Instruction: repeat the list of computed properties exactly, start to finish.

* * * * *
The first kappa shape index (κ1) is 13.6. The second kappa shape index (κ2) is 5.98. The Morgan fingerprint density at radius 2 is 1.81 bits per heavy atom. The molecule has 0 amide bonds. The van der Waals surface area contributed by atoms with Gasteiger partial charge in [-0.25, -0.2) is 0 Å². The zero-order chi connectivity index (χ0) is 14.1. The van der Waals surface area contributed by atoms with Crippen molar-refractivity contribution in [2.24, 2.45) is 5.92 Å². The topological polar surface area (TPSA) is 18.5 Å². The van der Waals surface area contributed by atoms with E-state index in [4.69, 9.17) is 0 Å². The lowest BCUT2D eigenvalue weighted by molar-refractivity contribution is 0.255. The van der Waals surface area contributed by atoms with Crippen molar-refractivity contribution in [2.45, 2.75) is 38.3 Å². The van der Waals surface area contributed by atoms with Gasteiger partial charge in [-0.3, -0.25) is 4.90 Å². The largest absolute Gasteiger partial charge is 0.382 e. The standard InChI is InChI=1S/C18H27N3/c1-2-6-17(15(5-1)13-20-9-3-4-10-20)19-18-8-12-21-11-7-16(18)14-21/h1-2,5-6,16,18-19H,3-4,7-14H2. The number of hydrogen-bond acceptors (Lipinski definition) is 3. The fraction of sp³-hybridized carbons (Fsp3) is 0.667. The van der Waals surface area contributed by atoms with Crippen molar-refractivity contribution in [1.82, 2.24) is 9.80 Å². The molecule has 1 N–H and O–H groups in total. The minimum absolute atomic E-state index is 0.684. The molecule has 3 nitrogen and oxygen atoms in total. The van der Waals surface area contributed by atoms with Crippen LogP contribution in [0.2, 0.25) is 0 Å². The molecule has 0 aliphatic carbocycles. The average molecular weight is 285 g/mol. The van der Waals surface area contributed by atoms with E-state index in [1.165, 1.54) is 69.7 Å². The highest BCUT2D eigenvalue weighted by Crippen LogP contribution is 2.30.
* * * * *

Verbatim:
The first kappa shape index (κ1) is 13.6. The second kappa shape index (κ2) is 5.98. The Morgan fingerprint density at radius 2 is 1.81 bits per heavy atom. The molecule has 0 amide bonds. The van der Waals surface area contributed by atoms with Gasteiger partial charge in [-0.25, -0.2) is 0 Å². The zero-order chi connectivity index (χ0) is 14.1. The van der Waals surface area contributed by atoms with Crippen molar-refractivity contribution in [2.24, 2.45) is 5.92 Å². The topological polar surface area (TPSA) is 18.5 Å². The van der Waals surface area contributed by atoms with E-state index in [4.69, 9.17) is 0 Å². The lowest BCUT2D eigenvalue weighted by molar-refractivity contribution is 0.255. The van der Waals surface area contributed by atoms with Crippen molar-refractivity contribution in [2.45, 2.75) is 38.3 Å². The van der Waals surface area contributed by atoms with Gasteiger partial charge in [-0.3, -0.25) is 4.90 Å². The largest absolute Gasteiger partial charge is 0.382 e. The standard InChI is InChI=1S/C18H27N3/c1-2-6-17(15(5-1)13-20-9-3-4-10-20)19-18-8-12-21-11-7-16(18)14-21/h1-2,5-6,16,18-19H,3-4,7-14H2. The number of hydrogen-bond acceptors (Lipinski definition) is 3. The fraction of sp³-hybridized carbons (Fsp3) is 0.667. The van der Waals surface area contributed by atoms with Crippen molar-refractivity contribution in [1.82, 2.24) is 9.80 Å². The molecule has 1 N–H and O–H groups in total. The minimum absolute atomic E-state index is 0.684. The molecule has 3 nitrogen and oxygen atoms in total. The van der Waals surface area contributed by atoms with Crippen LogP contribution in [0.2, 0.25) is 0 Å². The molecule has 0 aliphatic carbocycles. The average molecular weight is 285 g/mol. The van der Waals surface area contributed by atoms with E-state index in [1.165, 1.54) is 69.7 Å². The highest BCUT2D eigenvalue weighted by Crippen LogP contribution is 2.30.